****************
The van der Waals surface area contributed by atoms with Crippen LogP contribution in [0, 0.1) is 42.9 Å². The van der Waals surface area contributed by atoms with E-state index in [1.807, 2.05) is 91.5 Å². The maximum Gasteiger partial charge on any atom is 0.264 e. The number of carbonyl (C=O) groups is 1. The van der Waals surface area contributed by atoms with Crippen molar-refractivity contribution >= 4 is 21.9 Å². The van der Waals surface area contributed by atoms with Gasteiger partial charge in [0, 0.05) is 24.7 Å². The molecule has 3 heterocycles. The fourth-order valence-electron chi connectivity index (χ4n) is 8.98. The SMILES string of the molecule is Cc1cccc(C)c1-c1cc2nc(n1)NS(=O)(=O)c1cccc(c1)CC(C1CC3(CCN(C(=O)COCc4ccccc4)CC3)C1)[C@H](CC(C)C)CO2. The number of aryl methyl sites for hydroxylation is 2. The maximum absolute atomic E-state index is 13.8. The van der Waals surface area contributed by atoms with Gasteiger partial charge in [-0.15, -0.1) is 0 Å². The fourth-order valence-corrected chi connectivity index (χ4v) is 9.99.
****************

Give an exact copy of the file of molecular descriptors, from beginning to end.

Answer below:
The van der Waals surface area contributed by atoms with Crippen LogP contribution in [0, 0.1) is 42.9 Å². The van der Waals surface area contributed by atoms with E-state index in [1.807, 2.05) is 91.5 Å². The maximum Gasteiger partial charge on any atom is 0.264 e. The number of carbonyl (C=O) groups is 1. The van der Waals surface area contributed by atoms with Crippen molar-refractivity contribution >= 4 is 21.9 Å². The van der Waals surface area contributed by atoms with Gasteiger partial charge in [0, 0.05) is 24.7 Å². The molecule has 3 heterocycles. The fourth-order valence-electron chi connectivity index (χ4n) is 8.98. The SMILES string of the molecule is Cc1cccc(C)c1-c1cc2nc(n1)NS(=O)(=O)c1cccc(c1)CC(C1CC3(CCN(C(=O)COCc4ccccc4)CC3)C1)[C@H](CC(C)C)CO2. The number of aryl methyl sites for hydroxylation is 2. The maximum absolute atomic E-state index is 13.8. The van der Waals surface area contributed by atoms with Gasteiger partial charge in [-0.15, -0.1) is 0 Å². The fourth-order valence-corrected chi connectivity index (χ4v) is 9.99.